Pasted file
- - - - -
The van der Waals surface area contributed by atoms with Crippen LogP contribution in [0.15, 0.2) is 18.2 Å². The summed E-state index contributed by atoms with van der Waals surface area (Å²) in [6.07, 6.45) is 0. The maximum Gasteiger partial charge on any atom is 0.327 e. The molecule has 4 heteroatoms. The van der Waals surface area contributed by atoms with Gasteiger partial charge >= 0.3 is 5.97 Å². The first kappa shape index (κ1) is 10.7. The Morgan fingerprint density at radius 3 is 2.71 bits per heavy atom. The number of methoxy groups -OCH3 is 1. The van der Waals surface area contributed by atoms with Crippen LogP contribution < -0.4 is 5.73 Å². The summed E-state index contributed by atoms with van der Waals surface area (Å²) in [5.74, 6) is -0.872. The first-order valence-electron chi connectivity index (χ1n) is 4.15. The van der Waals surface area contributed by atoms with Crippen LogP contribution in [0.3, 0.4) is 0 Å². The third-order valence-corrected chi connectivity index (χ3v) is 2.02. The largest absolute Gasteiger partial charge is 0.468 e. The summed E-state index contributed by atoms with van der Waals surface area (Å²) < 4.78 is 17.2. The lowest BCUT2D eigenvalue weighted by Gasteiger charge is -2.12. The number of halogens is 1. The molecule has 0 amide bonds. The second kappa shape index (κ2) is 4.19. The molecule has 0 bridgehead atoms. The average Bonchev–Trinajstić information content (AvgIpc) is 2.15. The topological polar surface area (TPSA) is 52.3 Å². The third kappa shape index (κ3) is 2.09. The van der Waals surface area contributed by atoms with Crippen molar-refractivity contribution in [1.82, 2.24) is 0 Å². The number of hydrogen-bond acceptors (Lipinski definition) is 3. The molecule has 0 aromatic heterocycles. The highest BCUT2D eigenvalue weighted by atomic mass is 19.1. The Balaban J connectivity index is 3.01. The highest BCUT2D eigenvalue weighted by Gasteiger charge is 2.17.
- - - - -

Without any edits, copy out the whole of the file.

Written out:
The van der Waals surface area contributed by atoms with Crippen LogP contribution in [0.15, 0.2) is 18.2 Å². The summed E-state index contributed by atoms with van der Waals surface area (Å²) in [6.07, 6.45) is 0. The maximum Gasteiger partial charge on any atom is 0.327 e. The molecule has 4 heteroatoms. The van der Waals surface area contributed by atoms with Gasteiger partial charge >= 0.3 is 5.97 Å². The first kappa shape index (κ1) is 10.7. The Morgan fingerprint density at radius 3 is 2.71 bits per heavy atom. The number of methoxy groups -OCH3 is 1. The van der Waals surface area contributed by atoms with Crippen LogP contribution < -0.4 is 5.73 Å². The summed E-state index contributed by atoms with van der Waals surface area (Å²) in [5.74, 6) is -0.872. The first-order valence-electron chi connectivity index (χ1n) is 4.15. The van der Waals surface area contributed by atoms with Crippen LogP contribution in [0.3, 0.4) is 0 Å². The third-order valence-corrected chi connectivity index (χ3v) is 2.02. The largest absolute Gasteiger partial charge is 0.468 e. The summed E-state index contributed by atoms with van der Waals surface area (Å²) < 4.78 is 17.2. The lowest BCUT2D eigenvalue weighted by Gasteiger charge is -2.12. The number of halogens is 1. The molecule has 0 amide bonds. The second kappa shape index (κ2) is 4.19. The molecule has 0 bridgehead atoms. The average Bonchev–Trinajstić information content (AvgIpc) is 2.15. The topological polar surface area (TPSA) is 52.3 Å². The third kappa shape index (κ3) is 2.09. The van der Waals surface area contributed by atoms with Crippen molar-refractivity contribution in [1.82, 2.24) is 0 Å². The number of hydrogen-bond acceptors (Lipinski definition) is 3. The molecule has 0 aromatic heterocycles. The highest BCUT2D eigenvalue weighted by atomic mass is 19.1. The Balaban J connectivity index is 3.01. The highest BCUT2D eigenvalue weighted by Gasteiger charge is 2.17.